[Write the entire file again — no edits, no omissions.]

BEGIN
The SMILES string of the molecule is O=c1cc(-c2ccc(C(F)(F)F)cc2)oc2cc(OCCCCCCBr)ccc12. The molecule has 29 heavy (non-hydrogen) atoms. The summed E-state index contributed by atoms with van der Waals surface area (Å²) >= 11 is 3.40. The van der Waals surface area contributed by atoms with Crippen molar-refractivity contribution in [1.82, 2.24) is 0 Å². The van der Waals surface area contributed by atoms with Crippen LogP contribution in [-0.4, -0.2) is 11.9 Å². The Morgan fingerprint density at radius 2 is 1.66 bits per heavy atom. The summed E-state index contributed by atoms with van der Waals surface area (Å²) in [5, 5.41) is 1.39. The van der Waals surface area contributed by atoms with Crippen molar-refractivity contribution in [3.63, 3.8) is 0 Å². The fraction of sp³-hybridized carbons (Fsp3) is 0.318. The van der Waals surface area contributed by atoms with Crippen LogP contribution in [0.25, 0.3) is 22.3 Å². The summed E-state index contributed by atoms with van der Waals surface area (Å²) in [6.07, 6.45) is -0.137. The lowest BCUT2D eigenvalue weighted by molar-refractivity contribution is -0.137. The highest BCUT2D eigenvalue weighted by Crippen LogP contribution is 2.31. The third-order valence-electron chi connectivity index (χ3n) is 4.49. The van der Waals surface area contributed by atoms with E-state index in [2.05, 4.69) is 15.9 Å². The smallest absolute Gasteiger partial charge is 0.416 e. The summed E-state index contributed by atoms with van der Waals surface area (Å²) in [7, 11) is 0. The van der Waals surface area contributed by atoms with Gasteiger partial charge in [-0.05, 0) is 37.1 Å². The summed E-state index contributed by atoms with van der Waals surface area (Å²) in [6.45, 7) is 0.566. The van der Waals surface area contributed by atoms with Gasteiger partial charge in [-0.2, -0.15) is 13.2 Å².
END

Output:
The SMILES string of the molecule is O=c1cc(-c2ccc(C(F)(F)F)cc2)oc2cc(OCCCCCCBr)ccc12. The molecule has 29 heavy (non-hydrogen) atoms. The summed E-state index contributed by atoms with van der Waals surface area (Å²) >= 11 is 3.40. The van der Waals surface area contributed by atoms with Crippen molar-refractivity contribution in [1.82, 2.24) is 0 Å². The van der Waals surface area contributed by atoms with Crippen LogP contribution in [-0.4, -0.2) is 11.9 Å². The Morgan fingerprint density at radius 2 is 1.66 bits per heavy atom. The summed E-state index contributed by atoms with van der Waals surface area (Å²) in [5, 5.41) is 1.39. The van der Waals surface area contributed by atoms with Crippen molar-refractivity contribution in [3.63, 3.8) is 0 Å². The fraction of sp³-hybridized carbons (Fsp3) is 0.318. The van der Waals surface area contributed by atoms with Crippen LogP contribution in [0.25, 0.3) is 22.3 Å². The summed E-state index contributed by atoms with van der Waals surface area (Å²) in [6.07, 6.45) is -0.137. The lowest BCUT2D eigenvalue weighted by molar-refractivity contribution is -0.137. The highest BCUT2D eigenvalue weighted by Crippen LogP contribution is 2.31. The third-order valence-electron chi connectivity index (χ3n) is 4.49. The van der Waals surface area contributed by atoms with E-state index in [2.05, 4.69) is 15.9 Å². The smallest absolute Gasteiger partial charge is 0.416 e. The summed E-state index contributed by atoms with van der Waals surface area (Å²) in [7, 11) is 0. The van der Waals surface area contributed by atoms with Gasteiger partial charge in [-0.05, 0) is 37.1 Å². The summed E-state index contributed by atoms with van der Waals surface area (Å²) in [6.45, 7) is 0.566. The van der Waals surface area contributed by atoms with Gasteiger partial charge in [-0.2, -0.15) is 13.2 Å².